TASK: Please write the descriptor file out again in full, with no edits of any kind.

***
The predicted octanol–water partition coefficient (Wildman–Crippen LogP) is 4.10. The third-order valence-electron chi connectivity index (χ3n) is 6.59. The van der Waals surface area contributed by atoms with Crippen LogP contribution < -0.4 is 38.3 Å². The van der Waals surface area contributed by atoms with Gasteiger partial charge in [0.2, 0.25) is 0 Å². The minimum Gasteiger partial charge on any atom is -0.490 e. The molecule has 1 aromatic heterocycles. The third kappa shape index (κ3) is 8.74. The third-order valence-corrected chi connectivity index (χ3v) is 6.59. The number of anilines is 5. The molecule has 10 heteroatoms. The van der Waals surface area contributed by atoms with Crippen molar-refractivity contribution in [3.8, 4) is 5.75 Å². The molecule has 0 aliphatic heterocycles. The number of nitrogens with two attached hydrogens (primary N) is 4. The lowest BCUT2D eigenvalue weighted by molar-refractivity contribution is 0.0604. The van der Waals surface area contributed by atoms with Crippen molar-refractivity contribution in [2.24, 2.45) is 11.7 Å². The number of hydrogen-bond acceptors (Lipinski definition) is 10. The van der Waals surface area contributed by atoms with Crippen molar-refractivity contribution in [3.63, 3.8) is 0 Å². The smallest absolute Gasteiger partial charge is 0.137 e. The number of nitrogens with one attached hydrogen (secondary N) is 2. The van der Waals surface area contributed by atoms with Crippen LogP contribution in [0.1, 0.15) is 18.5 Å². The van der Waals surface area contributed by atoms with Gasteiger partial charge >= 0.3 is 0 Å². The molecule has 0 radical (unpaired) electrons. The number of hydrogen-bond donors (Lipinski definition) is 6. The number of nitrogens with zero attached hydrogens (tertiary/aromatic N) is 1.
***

The predicted octanol–water partition coefficient (Wildman–Crippen LogP) is 4.10. The third-order valence-electron chi connectivity index (χ3n) is 6.59. The van der Waals surface area contributed by atoms with Crippen LogP contribution < -0.4 is 38.3 Å². The van der Waals surface area contributed by atoms with Gasteiger partial charge in [0.2, 0.25) is 0 Å². The minimum Gasteiger partial charge on any atom is -0.490 e. The molecule has 1 aromatic heterocycles. The third kappa shape index (κ3) is 8.74. The third-order valence-corrected chi connectivity index (χ3v) is 6.59. The number of anilines is 5. The molecule has 10 heteroatoms. The van der Waals surface area contributed by atoms with Crippen molar-refractivity contribution in [3.8, 4) is 5.75 Å². The molecule has 0 aliphatic heterocycles. The number of nitrogens with two attached hydrogens (primary N) is 4. The lowest BCUT2D eigenvalue weighted by molar-refractivity contribution is 0.0604. The van der Waals surface area contributed by atoms with Crippen molar-refractivity contribution in [2.24, 2.45) is 11.7 Å². The number of hydrogen-bond acceptors (Lipinski definition) is 10. The van der Waals surface area contributed by atoms with Crippen molar-refractivity contribution in [3.63, 3.8) is 0 Å². The smallest absolute Gasteiger partial charge is 0.137 e. The number of nitrogens with one attached hydrogen (secondary N) is 2. The van der Waals surface area contributed by atoms with Crippen LogP contribution in [0.1, 0.15) is 18.5 Å². The van der Waals surface area contributed by atoms with Gasteiger partial charge >= 0.3 is 0 Å². The molecule has 0 radical (unpaired) electrons. The number of hydrogen-bond donors (Lipinski definition) is 6. The number of nitrogens with zero attached hydrogens (tertiary/aromatic N) is 1.